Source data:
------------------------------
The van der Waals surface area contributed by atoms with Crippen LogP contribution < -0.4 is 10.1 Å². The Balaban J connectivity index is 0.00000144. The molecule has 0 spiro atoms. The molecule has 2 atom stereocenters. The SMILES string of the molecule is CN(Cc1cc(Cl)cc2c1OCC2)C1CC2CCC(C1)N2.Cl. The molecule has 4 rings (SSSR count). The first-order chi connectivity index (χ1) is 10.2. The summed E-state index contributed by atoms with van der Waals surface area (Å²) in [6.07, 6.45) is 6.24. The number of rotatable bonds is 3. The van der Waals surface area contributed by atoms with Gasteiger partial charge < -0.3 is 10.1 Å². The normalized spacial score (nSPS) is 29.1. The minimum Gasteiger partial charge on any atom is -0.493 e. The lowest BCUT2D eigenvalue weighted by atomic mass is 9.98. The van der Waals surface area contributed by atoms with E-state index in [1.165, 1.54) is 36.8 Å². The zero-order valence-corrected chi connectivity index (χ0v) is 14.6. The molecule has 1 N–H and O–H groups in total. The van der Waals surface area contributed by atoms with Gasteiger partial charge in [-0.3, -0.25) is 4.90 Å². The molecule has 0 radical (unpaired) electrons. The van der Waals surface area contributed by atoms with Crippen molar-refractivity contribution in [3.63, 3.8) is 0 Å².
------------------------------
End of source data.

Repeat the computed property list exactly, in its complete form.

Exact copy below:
The van der Waals surface area contributed by atoms with Crippen LogP contribution < -0.4 is 10.1 Å². The Balaban J connectivity index is 0.00000144. The molecule has 0 spiro atoms. The molecule has 2 atom stereocenters. The SMILES string of the molecule is CN(Cc1cc(Cl)cc2c1OCC2)C1CC2CCC(C1)N2.Cl. The molecule has 4 rings (SSSR count). The first-order chi connectivity index (χ1) is 10.2. The summed E-state index contributed by atoms with van der Waals surface area (Å²) in [6.07, 6.45) is 6.24. The number of rotatable bonds is 3. The van der Waals surface area contributed by atoms with Gasteiger partial charge < -0.3 is 10.1 Å². The normalized spacial score (nSPS) is 29.1. The minimum Gasteiger partial charge on any atom is -0.493 e. The lowest BCUT2D eigenvalue weighted by atomic mass is 9.98. The van der Waals surface area contributed by atoms with E-state index in [1.165, 1.54) is 36.8 Å². The zero-order valence-corrected chi connectivity index (χ0v) is 14.6. The molecule has 1 N–H and O–H groups in total. The van der Waals surface area contributed by atoms with Gasteiger partial charge in [-0.3, -0.25) is 4.90 Å². The molecule has 0 radical (unpaired) electrons. The van der Waals surface area contributed by atoms with Crippen molar-refractivity contribution in [3.63, 3.8) is 0 Å².